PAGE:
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2011 WNBA Playoffs Preview: New York Liberty vs. Indiana Fever - Eastern Conference, First Round

Last year, the fourth seed in the Eastern Conference knocked off the first seed. Can Cappie Pondexter and the New York Liberty pull off a similar feat this playoff season? <em>Photo via SBN Arizona.</em>
Last year, the fourth seed in the Eastern Conference knocked off the first seed. Can Cappie Pondexter and the New York Liberty pull off a similar feat this playoff season? Photo via SBN Arizona.

Who: #1 Indiana Fever vs #4 New York Liberty

What: Eastern Conference playoffs, first round

When: First game - Thursday, September 15 at 8 p.m. EDT (ESPN2) in Indianapolis (full schedule)

Season series: 2-2 (click here for summary)

Indiana Fever profile:

Off reb%
Fever 49.55%* 27.54%**
Opponents 46.49% 31.57%

* Largest positive differential in Eastern Conference since All-Star break
** Lowest offensive rebounding percentage in Eastern Conference

Strength: Perimeter shooting defense

In the final 17 games of their season, the Indiana Fever held their opponents to an effective field goal percentage of 45.97%, which - because the Connecticut Sun shot so poorly - gave them the biggest shooting efficiency differential in the conference. A large part of that was clamping down on the three point line - the Fever held opponents to a league-low 30.70% from beyond the arc in that time.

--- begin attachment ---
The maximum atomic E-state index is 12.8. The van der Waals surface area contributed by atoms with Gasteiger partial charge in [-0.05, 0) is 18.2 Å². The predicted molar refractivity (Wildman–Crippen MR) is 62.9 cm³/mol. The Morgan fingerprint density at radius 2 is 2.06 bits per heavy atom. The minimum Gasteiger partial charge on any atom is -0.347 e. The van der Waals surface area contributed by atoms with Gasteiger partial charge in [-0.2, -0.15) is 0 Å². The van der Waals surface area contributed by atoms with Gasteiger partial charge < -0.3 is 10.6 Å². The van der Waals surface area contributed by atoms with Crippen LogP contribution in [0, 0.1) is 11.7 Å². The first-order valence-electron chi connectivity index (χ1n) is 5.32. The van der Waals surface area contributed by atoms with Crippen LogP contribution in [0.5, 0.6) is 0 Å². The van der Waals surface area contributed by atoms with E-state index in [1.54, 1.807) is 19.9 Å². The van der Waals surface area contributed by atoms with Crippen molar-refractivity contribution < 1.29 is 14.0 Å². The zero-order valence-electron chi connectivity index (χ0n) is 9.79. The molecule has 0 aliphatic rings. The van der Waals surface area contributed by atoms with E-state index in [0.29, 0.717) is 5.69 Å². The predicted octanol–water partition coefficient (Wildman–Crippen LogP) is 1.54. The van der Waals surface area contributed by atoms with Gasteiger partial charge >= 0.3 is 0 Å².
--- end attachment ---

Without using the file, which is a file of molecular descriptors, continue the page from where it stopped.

Obviously, a large part of that is the play of WNBA Defensive Player of the Year candidate Tamika Catchings, but it's hard then to ignore what players like Katie Douglas and Erin Phillips must mean to that kind of effort as well.

Weakness: Offensive rebounding

Maybe if you're shooting well getting offensive rebounds doesn't matter quite as much, but the Fever had the lowest offensive rebounding percentage in the conference post-All Star Game, which was lower than the Tulsa Shock for whatever it's worth.

Their lack of offensive rebounds is somewhat justifiable - 28.12% of the Fever's shots after the All-Star break were threes, the highest rate of three point shooting in the Eastern Conference in the second half of the season. But the other part of the problem is that the Fever don't have a whole lot of dominant rebounders.

X-factor: Jessica Davenport, C

Davenport has been considered a candidate for Most Improved Player and Sixth Woman of the Year by some throughout the season and leads the team with an offensive rebounding percentage of 8.83%. She is also their primary post scoring threat as the team's third leading scorer (10.7 ppg) so her ability to score inside as well as rebound could make a difference.

Regular season statistical MVP: Tamika Catchings

While Davenport is the team's offensive rebounding leader, Catchings lead on the defensive boards, which is either one more notch in her MVP profile or a troubling sign for the Fever: Catchings rebounded better in wins (6.5 rebounds per game) than losses (8.0 rpg) this season in addition to shooting threes much better in wins. As good as Catchings is, it makes sense that a poor rebounding team would struggle when relying so heavily upon their small forward to get defensive rebounds on top of everything else she does.

New York Liberty profile

FT Rate
Fever 18.99% 21.86%*
Opponents 21.49%** 29.99%


Strength: Forcing turnovers at a league-high rate

Turnovers are by no means the only, or even the best, measure of defensive potency. But they sure don't help opponents either. The Liberty's defense is the more consistently aggressive in the league and can cause turnovers just in the way they overplay and disrupt opponents.